For quite sometime the issue of tax evasion by foreign employees has been in discussion, particularly in the media. Although lack of proper documentation, monitoring and legal enforcement by relevant agencies are often blamed for not taking effective measures to set things right, there is clearly a sense of disorderliness, if not outright indifference to, in going about the task.
One may recall that there were quite a few moves by the National Board of Revenue (NBR) and the Bangladesh Investment Development Authority (BIDA) to put in place mechanisms to identify employees legally working in the country and bring them under documentation while making sure that no undocumented workers are employed by any business or industrial enterprise. But the moves did not materialise. It has been found that the bulk of these foreign employees -- some quite highly paid -- are not enrolled with the BIDA-- a mandatory requirement, prior to their employment. Being unaccounted for, these people merrily spend their time here without being asked the legitimacy of their stay or their income.
Rough estimate says the number of such illegal workers in various capacities might well exceed half a million, residing mostly in the cities of Dhaka and Chottogram. A local daily quoting its reliable sources says foreign employees working in Bangladesh remit around $5.0 billion annually. Some of them who are registered with the BIDA do not disclose actual salary, and if at all, not in the foreign currency they are paid but in local currency-- as a ploy to evade higher taxes. Of the half a million foreign employees, only one-fifth are reportedly registered with the BIDA.
The magnitude of the situation can be understood from a study by the Transparency International Bangladesh in February 2020 which said workers legally or illegally employed in the country were draining out at least $3.15 billion or Tk 26,400 crore each year.
The influx of undocumented migrant workers into Bangladesh is largely demand-driven, particularly in the export-oriented garment factories. However, it is the lax official procedures and absence of vigilance and monitoring that result in their growing numbers.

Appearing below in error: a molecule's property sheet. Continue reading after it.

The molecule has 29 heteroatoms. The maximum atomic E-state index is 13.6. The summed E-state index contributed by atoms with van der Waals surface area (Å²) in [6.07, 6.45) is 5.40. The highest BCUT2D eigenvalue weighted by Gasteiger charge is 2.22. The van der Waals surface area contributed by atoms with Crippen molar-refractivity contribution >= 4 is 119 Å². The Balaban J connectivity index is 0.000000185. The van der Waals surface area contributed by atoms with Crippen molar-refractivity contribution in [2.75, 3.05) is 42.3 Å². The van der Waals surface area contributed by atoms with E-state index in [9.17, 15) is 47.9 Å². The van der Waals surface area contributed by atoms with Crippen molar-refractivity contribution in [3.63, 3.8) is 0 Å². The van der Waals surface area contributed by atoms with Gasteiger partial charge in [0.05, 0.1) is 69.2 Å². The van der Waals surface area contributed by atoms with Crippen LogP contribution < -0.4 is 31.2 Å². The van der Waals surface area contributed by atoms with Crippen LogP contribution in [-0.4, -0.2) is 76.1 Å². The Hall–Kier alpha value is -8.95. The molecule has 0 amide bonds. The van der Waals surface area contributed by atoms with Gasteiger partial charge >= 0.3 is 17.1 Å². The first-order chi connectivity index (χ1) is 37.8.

There is nothing wrong in legal employment of foreign workers, and in certain sectors including garment and high-tech manufacturing, Bangladesh does need skilled workers. But a majority of these workers including mid-level supervisors and managers get employed without legal documents. Reports have it that most of them from neighbouring countries enter Bangladesh on tourist visa or multiple entry visa with prior arrangement for employment in local business enterprises dodging the law of the land.
Picking up employment on such visas is grossly irregular and punishable under the law. The concerned authorities, including the immigration department, haven't done anything noticeable to ensure that only the authorised persons are employed. It is also often alleged that taking advantage of the lax or no vigilance, a large number of unauthorised foreigners are currently engaged in private hospitals, even elementary schools. Not all of them overstay, they go back and enter with fresh visas to continue with what they were doing. Their employers, for the most part, are the main facilitators in their illegal activities.
The media have been reporting the illegal practice for long. The main point being that when unauthorised persons get employed by local business and manufacturing houses, they take their earnings through unofficial channels, that too in foreign currency. Over and above, taxes liable to be paid are evaded.
Clearly, it is the local employers who are to blame. The prevailing law regarding employing foreigners should be well known to all who hire foreigners. Besides, the BIDA also sends circulars to chambers and businesses reminding them time and again that the mandatory requirement of getting registered with it was strictly followed.
As things stand now, this area of employing foreigners is largely outside the purview of any effective regulatory regime of the government. According to the income tax law, an employer will face penalty amounting to as much as 50 per cent of his or her total payable tax or taka half a million for employing even a single foreign national without work permit from the competent authorities. The NBR is also competent to scrap tax benefits including tax holiday facility for the export-oriented companies, if found guilty of conniving with foreign workers in tax evasion.
Years ago, a government taskforce for prevention of tax evasion by illegal foreign workers was set up. In March 2016, the National Board of Revenue formed another taskforce and two regional taskforces for Dhaka and Chottogram to carry out inspection in factories to detect illegal foreign workers. Though much drummed up, the taskforce hasn't come up with any success to its credit.
Observers feel that even for legal employment, there is the need for the authorities to check whether the type of job for which a foreigner has been sponsored/employed by a local company is one for which services of an expatriate is absolutely necessary. If the relevant authorities are alert, chances are high that many work permit applications will fail to address this important issue. There should have been a database of foreigners legally working in the country. This, on the one hand, would have facilitated the NBR to remain apprised of their tax payment status, and on the other, ensure their legal stay in the country. It appears that no such database exists. Records of work permit are available with the BIDA, but these are perhaps not meant for policing.
Given the failure of previous moves, it is high time the authorities moved in a more coordinated manner to resolve the longstanding problem without delay.